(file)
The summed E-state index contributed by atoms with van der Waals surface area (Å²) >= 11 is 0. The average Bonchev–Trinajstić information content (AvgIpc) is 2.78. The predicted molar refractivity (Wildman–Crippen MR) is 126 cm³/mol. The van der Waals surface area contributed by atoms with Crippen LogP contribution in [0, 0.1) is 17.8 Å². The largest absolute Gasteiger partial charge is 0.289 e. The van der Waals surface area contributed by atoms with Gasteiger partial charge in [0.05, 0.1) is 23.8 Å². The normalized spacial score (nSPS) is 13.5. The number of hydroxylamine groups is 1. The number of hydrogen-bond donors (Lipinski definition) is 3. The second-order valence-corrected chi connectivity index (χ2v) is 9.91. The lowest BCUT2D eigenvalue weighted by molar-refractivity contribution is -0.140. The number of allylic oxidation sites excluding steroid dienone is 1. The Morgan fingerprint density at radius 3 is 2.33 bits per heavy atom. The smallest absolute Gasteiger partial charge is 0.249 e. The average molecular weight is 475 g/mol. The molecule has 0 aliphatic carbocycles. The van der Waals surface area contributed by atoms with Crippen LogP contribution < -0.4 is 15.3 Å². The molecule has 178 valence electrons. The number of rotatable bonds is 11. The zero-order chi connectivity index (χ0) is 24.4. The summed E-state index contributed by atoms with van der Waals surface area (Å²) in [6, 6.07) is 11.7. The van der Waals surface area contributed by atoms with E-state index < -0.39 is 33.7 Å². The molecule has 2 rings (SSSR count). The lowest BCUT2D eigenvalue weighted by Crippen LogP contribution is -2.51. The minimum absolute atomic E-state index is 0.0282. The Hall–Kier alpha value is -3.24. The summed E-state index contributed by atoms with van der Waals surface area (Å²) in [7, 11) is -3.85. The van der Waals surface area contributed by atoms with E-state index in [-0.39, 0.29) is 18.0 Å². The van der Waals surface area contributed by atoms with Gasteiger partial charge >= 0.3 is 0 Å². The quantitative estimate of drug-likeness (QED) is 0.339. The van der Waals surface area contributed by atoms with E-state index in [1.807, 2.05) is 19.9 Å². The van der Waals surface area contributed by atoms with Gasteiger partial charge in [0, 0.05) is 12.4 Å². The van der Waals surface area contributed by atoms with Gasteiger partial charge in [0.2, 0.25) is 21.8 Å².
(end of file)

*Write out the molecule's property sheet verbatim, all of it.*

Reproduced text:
The summed E-state index contributed by atoms with van der Waals surface area (Å²) >= 11 is 0. The average Bonchev–Trinajstić information content (AvgIpc) is 2.78. The predicted molar refractivity (Wildman–Crippen MR) is 126 cm³/mol. The van der Waals surface area contributed by atoms with Crippen LogP contribution in [0, 0.1) is 17.8 Å². The largest absolute Gasteiger partial charge is 0.289 e. The van der Waals surface area contributed by atoms with Gasteiger partial charge in [0.05, 0.1) is 23.8 Å². The normalized spacial score (nSPS) is 13.5. The number of hydroxylamine groups is 1. The number of hydrogen-bond donors (Lipinski definition) is 3. The second-order valence-corrected chi connectivity index (χ2v) is 9.91. The lowest BCUT2D eigenvalue weighted by molar-refractivity contribution is -0.140. The number of allylic oxidation sites excluding steroid dienone is 1. The Morgan fingerprint density at radius 3 is 2.33 bits per heavy atom. The smallest absolute Gasteiger partial charge is 0.249 e. The average molecular weight is 475 g/mol. The molecule has 0 aliphatic carbocycles. The van der Waals surface area contributed by atoms with Crippen LogP contribution < -0.4 is 15.3 Å². The molecule has 178 valence electrons. The number of rotatable bonds is 11. The zero-order chi connectivity index (χ0) is 24.4. The summed E-state index contributed by atoms with van der Waals surface area (Å²) in [6, 6.07) is 11.7. The van der Waals surface area contributed by atoms with E-state index < -0.39 is 33.7 Å². The molecule has 2 rings (SSSR count). The lowest BCUT2D eigenvalue weighted by Crippen LogP contribution is -2.51. The minimum absolute atomic E-state index is 0.0282. The Hall–Kier alpha value is -3.24. The summed E-state index contributed by atoms with van der Waals surface area (Å²) in [7, 11) is -3.85. The van der Waals surface area contributed by atoms with E-state index in [-0.39, 0.29) is 18.0 Å². The van der Waals surface area contributed by atoms with Gasteiger partial charge >= 0.3 is 0 Å². The quantitative estimate of drug-likeness (QED) is 0.339. The van der Waals surface area contributed by atoms with E-state index in [1.807, 2.05) is 19.9 Å². The van der Waals surface area contributed by atoms with Gasteiger partial charge in [0, 0.05) is 12.4 Å². The van der Waals surface area contributed by atoms with Gasteiger partial charge in [0.2, 0.25) is 21.8 Å².